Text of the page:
Selected solo exhibitions include: A Miracle Constantly Repeated, Rising Festival, Melbourne, Australia (2021), Patricia Piccinini: Embracing the Future, Kunsthalle Krems, Austria (2021), Patricia Piccinini: The Instruments of Life, Kai Art Gallery, Tallinn, Estonia (2021), Between the Shadow and the Soul, Helsinki Taidehalli, Helsinki, Finland (2020), Omfamna Frantiden, Børas Museum of Art, Børas, Sweden (2020), A World of Love, Arken Museum, Copenhagen, Denmark (2019), Curious Affection, Gallery of Modern Art, Brisbane, Australia (2018), Patricia Piccinini, Hosfelt Gallery, San Francisco, USA (2018), Conscienceness, Kibla Portal, Kibla, Slovenia (2017), ComSciencia, CCBB Brasilia, Brasilia, Brazil (2016), Patricia Piccinini, Yu-Hsiu Museum of Art, Caotun, Taiwan (2016), Like Us, Newcastle Art Gallery, Newcastle (2015), Piccinini at Hosfelt, Artinternational, Istanbul, Turkey (2015), ComSciencia, CCBB Rio de Janeiro, Rio de Janeiro, Brazil (2015), Another Life, University of Quebec Art Museum, Montreal, Canada Relativity, Galway International Arts Festival Gallery, Galway, Ireland (2015), The Touch of Another, Warrnambool Art Gallery, Warrnambool (2014), Structures of Support, Canberra Museum and Gallery, Canberra (2013), Hold me Close to your Heart, Arter Space for Art, Istanbul (2011), Once Upon a Time…, Art Gallery of South Australia, Adelaide (2011), Not as we know it, Haunch of Venison, New York (2010), Relativity, Art Gallery of Western Australia, Perth (2010), Patricia Piccinini, Leeahn Gallery, Daegu and Seoul (2010), Recent Work, Byblos Art Gallery, Verona, Italy (2009), The Place Where It Actually Happens, Yvon Lambert, New York (2008), Piccinini, Perc Tucker Regional Gallery, Townsville (2008), (tiernas) Criaturas/(tender) Creatures, Artium, Vitoria-Gasteiz (2007), Hug: Recent Works by Patricia Piccinini, Frye Museum, Seattle; Des Moines Art Center, (2007), Des Moines Double Love Knot, Lismore Regional Gallery, Lismore (2007), In Another Life, Wellington City Gallery, Wellington (2006) Unbreaking Eggs, Roslyn Oxley9 Gallery, Sydney, Nature's Little Helpers, Robert Miller Gallery, New York (2005), We are Family, toured to Bendigo Art Gallery, Bendigo (2004), We are Family, Australian Pavilion, 50th Venice Biennale, Venice (2003), We are Family, toured to Hara Museum, Tokyo (2003), Love Me Love My Lump, Monash Centre and Dryphoto Gallery, Prato (2003), Call of the Wild, Museum of Contemporary Art, Sydney (2002), The Breathing Room, The Tokyo Metropolitan Museum of Photography, Tokyo (2001), Superevolution, Centro de Artes Visuales, Lima (2001), Swell, Artspace, Sydney, Australia (2000), Plasticology, NTT InterCommunication Centre, Tokyo (1999).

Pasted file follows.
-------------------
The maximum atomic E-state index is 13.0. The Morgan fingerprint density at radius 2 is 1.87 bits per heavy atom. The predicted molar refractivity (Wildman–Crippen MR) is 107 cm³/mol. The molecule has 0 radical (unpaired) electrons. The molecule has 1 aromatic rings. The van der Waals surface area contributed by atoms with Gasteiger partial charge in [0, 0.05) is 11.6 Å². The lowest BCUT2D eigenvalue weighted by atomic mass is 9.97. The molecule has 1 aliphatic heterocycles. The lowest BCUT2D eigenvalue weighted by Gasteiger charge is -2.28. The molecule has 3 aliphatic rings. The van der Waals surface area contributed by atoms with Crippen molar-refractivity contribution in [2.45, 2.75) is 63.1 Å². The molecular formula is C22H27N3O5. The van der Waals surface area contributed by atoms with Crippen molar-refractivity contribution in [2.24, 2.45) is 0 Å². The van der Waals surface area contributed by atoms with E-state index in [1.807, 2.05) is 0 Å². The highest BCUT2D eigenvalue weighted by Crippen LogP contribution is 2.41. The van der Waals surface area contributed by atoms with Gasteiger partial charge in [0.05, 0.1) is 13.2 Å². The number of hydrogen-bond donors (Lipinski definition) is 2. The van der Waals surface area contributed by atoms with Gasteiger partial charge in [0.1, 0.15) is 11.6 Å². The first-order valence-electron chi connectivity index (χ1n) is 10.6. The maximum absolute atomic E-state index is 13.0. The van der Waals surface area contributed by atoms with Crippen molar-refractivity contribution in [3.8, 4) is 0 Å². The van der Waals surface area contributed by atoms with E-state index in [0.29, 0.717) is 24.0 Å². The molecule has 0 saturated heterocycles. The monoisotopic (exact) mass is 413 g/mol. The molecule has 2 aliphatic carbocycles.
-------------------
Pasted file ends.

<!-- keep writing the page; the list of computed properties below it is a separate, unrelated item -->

Selected Public Collections include: National Museum of Women in the Arts, Washington DC, USA, Thomas Olbricht Collection, Berlin, Germany, National Gallery of Australia, Canberra, Australia, National Gallery of Victoria, Melbourne, Australia, Art Gallery of New South Wales, Sydney, Australia, Queensland Art Gallery, Brisbane, Australia, Art Gallery of South Australia, Adelaide, Australia, Monash University, Victoria, Australia, Newcastle Regional Art Gallery, New South Wales, Australia.